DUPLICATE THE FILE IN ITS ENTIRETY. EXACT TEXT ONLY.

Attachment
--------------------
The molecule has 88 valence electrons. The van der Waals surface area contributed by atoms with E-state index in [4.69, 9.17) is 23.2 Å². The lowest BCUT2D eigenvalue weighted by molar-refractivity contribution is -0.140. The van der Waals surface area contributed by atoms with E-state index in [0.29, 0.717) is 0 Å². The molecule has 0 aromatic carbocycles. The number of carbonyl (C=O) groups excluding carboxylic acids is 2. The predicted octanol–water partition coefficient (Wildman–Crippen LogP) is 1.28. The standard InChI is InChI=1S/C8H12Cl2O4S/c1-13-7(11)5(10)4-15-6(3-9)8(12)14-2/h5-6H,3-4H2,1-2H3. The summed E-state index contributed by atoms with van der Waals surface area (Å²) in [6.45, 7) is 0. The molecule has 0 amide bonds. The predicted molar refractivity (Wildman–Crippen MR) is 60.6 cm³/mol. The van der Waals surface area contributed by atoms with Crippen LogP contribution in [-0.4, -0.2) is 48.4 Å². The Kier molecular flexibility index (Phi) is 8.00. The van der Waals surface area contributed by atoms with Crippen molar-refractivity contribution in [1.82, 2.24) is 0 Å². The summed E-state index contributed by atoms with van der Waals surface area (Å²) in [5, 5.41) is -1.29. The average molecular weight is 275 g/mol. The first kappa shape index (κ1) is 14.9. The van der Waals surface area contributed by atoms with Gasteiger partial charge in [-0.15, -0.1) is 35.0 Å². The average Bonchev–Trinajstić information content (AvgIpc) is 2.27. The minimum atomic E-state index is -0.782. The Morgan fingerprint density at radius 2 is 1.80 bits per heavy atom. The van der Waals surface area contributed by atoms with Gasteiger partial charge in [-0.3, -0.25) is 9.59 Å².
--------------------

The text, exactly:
The molecule has 88 valence electrons. The van der Waals surface area contributed by atoms with E-state index in [4.69, 9.17) is 23.2 Å². The lowest BCUT2D eigenvalue weighted by molar-refractivity contribution is -0.140. The van der Waals surface area contributed by atoms with E-state index in [0.29, 0.717) is 0 Å². The molecule has 0 aromatic carbocycles. The number of carbonyl (C=O) groups excluding carboxylic acids is 2. The predicted octanol–water partition coefficient (Wildman–Crippen LogP) is 1.28. The standard InChI is InChI=1S/C8H12Cl2O4S/c1-13-7(11)5(10)4-15-6(3-9)8(12)14-2/h5-6H,3-4H2,1-2H3. The summed E-state index contributed by atoms with van der Waals surface area (Å²) in [6.45, 7) is 0. The molecule has 0 amide bonds. The predicted molar refractivity (Wildman–Crippen MR) is 60.6 cm³/mol. The van der Waals surface area contributed by atoms with Crippen LogP contribution in [-0.4, -0.2) is 48.4 Å². The Kier molecular flexibility index (Phi) is 8.00. The van der Waals surface area contributed by atoms with Crippen molar-refractivity contribution in [1.82, 2.24) is 0 Å². The summed E-state index contributed by atoms with van der Waals surface area (Å²) in [5, 5.41) is -1.29. The average molecular weight is 275 g/mol. The first kappa shape index (κ1) is 14.9. The van der Waals surface area contributed by atoms with Gasteiger partial charge in [-0.15, -0.1) is 35.0 Å². The average Bonchev–Trinajstić information content (AvgIpc) is 2.27. The minimum atomic E-state index is -0.782. The Morgan fingerprint density at radius 2 is 1.80 bits per heavy atom. The van der Waals surface area contributed by atoms with Gasteiger partial charge in [-0.3, -0.25) is 9.59 Å².